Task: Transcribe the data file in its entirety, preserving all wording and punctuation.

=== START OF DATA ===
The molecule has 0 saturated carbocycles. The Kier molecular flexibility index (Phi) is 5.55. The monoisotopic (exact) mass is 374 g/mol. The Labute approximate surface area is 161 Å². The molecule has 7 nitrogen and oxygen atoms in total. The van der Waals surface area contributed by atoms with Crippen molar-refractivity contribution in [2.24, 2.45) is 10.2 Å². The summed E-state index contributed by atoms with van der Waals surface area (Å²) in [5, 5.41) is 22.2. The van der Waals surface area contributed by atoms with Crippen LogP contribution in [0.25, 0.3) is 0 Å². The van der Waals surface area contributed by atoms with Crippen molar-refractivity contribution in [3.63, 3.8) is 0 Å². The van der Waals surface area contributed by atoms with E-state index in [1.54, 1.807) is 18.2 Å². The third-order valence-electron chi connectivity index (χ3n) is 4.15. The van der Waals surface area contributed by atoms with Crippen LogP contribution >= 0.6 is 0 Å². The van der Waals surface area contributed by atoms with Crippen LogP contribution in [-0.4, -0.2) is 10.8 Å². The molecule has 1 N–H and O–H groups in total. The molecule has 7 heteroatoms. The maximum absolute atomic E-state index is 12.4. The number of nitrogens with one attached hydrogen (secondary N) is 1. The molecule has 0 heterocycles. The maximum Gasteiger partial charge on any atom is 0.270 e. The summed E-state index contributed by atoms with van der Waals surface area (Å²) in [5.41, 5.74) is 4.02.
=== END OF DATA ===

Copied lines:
The molecule has 0 saturated carbocycles. The Kier molecular flexibility index (Phi) is 5.55. The monoisotopic (exact) mass is 374 g/mol. The Labute approximate surface area is 161 Å². The molecule has 7 nitrogen and oxygen atoms in total. The van der Waals surface area contributed by atoms with Crippen molar-refractivity contribution in [2.24, 2.45) is 10.2 Å². The summed E-state index contributed by atoms with van der Waals surface area (Å²) in [5, 5.41) is 22.2. The van der Waals surface area contributed by atoms with Crippen LogP contribution in [0.25, 0.3) is 0 Å². The van der Waals surface area contributed by atoms with Crippen molar-refractivity contribution in [3.63, 3.8) is 0 Å². The van der Waals surface area contributed by atoms with E-state index in [1.54, 1.807) is 18.2 Å². The third-order valence-electron chi connectivity index (χ3n) is 4.15. The van der Waals surface area contributed by atoms with Crippen LogP contribution >= 0.6 is 0 Å². The van der Waals surface area contributed by atoms with Crippen LogP contribution in [-0.4, -0.2) is 10.8 Å². The molecule has 1 N–H and O–H groups in total. The molecule has 7 heteroatoms. The maximum absolute atomic E-state index is 12.4. The number of nitrogens with one attached hydrogen (secondary N) is 1. The molecule has 0 heterocycles. The maximum Gasteiger partial charge on any atom is 0.270 e. The summed E-state index contributed by atoms with van der Waals surface area (Å²) in [5.41, 5.74) is 4.02.